The scale of the case was driven home by the "Do you know any of the witnesses?" question -- the prospective witness list ran something like five pages. I didn't keep track, but I'd guess there were 50-75 names on there, including a lot of placeholder slots for representatives of major financial and government institutions. Honestly, I have to wonder if the witness list was partly a tactic to intimidate the defendant: heaven knows I would be pretty nervous hearing it.
The big question was #3, though. The judge explained the schedule -- the case was going to take about a month: probably about three weeks of half days of trial, and then probably a week of full-time jury deliberation. (He was reasonably confident it would be over by Christmas, but maybe not by much.) So when he asked whether this was going to be a hardship, he wasn't terribly surprised that about half the room, including me, stood up. *I* was slightly surprised that several people stood up for the "Do you have a problem treating a policeman like a normal person?" question, although no one stood for the "Are you unable to treat a Hispanic person fairly?" one.
Then came the really long part: sitting in our places in the court room, while they called four people at a time into the back for their personal interviews. This continued through the morning and for an hour or two after lunch, by which time a sort of gallows humor had grown among the crowd, cheering the people who came out with little "get out of jury free" cards and commiserating with the ones who sat back down.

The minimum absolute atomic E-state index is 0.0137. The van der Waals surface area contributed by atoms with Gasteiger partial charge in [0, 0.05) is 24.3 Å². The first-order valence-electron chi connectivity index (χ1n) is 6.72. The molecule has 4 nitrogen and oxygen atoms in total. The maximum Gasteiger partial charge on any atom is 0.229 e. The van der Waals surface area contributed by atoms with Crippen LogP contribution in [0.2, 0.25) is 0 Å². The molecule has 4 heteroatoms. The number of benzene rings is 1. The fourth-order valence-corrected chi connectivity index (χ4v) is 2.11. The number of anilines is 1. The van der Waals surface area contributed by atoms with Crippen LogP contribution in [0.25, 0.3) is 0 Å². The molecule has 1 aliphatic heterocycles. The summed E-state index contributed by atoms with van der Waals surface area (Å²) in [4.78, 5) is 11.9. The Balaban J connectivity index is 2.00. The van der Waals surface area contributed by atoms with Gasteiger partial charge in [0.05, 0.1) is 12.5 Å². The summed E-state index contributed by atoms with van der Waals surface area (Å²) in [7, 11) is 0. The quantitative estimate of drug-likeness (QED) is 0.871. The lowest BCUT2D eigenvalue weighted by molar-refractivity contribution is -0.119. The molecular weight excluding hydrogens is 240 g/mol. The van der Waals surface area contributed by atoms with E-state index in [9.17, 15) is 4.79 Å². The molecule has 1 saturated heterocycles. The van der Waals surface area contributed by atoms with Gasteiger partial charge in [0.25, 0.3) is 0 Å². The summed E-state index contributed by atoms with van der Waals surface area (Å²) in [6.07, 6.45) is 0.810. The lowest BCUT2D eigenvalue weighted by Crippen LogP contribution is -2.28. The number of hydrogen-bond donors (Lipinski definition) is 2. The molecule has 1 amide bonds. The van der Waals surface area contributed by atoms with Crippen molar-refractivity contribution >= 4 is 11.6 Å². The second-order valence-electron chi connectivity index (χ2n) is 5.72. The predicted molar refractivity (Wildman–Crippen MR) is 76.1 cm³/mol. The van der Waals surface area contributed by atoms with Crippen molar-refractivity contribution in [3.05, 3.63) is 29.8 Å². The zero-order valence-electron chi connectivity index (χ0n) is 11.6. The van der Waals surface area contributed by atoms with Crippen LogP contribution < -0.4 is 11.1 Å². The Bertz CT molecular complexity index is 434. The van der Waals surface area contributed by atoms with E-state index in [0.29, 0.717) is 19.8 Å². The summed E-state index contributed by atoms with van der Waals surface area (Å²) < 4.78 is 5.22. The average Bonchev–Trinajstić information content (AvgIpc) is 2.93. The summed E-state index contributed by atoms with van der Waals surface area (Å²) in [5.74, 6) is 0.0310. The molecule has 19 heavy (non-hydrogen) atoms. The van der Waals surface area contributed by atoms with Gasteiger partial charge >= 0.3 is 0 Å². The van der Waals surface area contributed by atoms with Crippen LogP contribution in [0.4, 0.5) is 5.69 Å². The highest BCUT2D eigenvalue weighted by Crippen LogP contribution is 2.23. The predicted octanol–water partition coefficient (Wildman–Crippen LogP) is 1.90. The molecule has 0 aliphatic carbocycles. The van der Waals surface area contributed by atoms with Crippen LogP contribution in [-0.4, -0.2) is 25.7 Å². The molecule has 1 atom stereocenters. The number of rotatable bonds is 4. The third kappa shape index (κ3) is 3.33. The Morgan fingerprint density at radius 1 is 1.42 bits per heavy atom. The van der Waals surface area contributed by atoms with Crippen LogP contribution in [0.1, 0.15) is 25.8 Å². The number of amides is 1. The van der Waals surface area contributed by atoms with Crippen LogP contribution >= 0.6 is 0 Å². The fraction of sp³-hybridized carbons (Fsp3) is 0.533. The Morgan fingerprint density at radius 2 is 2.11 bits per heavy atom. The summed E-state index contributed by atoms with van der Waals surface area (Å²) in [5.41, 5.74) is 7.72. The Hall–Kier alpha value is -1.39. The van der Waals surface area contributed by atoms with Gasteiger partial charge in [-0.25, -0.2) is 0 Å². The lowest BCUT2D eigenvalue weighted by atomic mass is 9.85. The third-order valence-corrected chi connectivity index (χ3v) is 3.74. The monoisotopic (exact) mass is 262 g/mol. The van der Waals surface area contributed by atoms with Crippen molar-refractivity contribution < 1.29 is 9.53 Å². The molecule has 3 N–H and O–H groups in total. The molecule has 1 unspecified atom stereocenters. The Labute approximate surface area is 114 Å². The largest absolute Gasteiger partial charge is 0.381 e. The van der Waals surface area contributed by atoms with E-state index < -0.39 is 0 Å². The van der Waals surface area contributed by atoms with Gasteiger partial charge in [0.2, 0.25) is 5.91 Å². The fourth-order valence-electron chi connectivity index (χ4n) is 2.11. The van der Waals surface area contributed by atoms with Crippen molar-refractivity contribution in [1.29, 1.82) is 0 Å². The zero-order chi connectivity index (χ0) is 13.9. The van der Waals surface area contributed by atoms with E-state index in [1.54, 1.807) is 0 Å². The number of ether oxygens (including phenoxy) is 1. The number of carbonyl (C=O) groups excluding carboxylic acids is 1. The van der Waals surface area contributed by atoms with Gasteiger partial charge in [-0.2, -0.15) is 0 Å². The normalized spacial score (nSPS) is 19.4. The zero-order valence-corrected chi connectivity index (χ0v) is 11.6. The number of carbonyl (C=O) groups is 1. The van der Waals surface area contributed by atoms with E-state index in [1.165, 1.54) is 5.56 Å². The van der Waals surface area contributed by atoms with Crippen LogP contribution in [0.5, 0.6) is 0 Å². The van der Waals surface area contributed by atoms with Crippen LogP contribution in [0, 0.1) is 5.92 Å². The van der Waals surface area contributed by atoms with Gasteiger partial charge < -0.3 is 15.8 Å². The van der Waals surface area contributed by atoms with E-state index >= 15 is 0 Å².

While ours was the only trial starting today, there were a number of others continuing, according to the courthouse schedule -- including the ConnectU vs. Facebook case, which I hadn't realized had progressed that far. This is a long-running dispute about the original intellectual property for Facebook, and might yet become important if ConnectU gets anywhere. (They claim essentially that Facebook stole their idea and maybe their code; Facebook, of course, says this is nonsense.)
Eventually my number came up (I was juror #82, so pretty close to the end), and I was ushered into the interview room. This was *packed* with people: besides the judge and stenographer, there was an army of lawyers from both sides -- probably fifteen people total listening to every word. I admitted to the judge that I wasn't sure that my situation qualified as "hardship", and was going to explain the work situation (this is *not* a good time for me to be away from the office a lot), but never actually got that far: when I told him that I had oral surgery scheduled for Dec. 6th, and a somewhat iffy wisdom tooth, he waved me out. He was quite good-natured about it, but I'll admit that I have mixed feelings. It really is a very bad time for me to be out for a month, but the Mason in me greatly dislikes feeling like I'm shirking my civic duty with excuses.
Anyway, I'm probably off the hook. I need to call again this Friday, which may tell me that I have to call again on Monday, which may tell me that I have to come in again on Tuesday. But the court clerk thought that was unlikely. So blessedly, Mr. "Oh So Not A Morning Person" doesn't have to do 6am again tomorrow...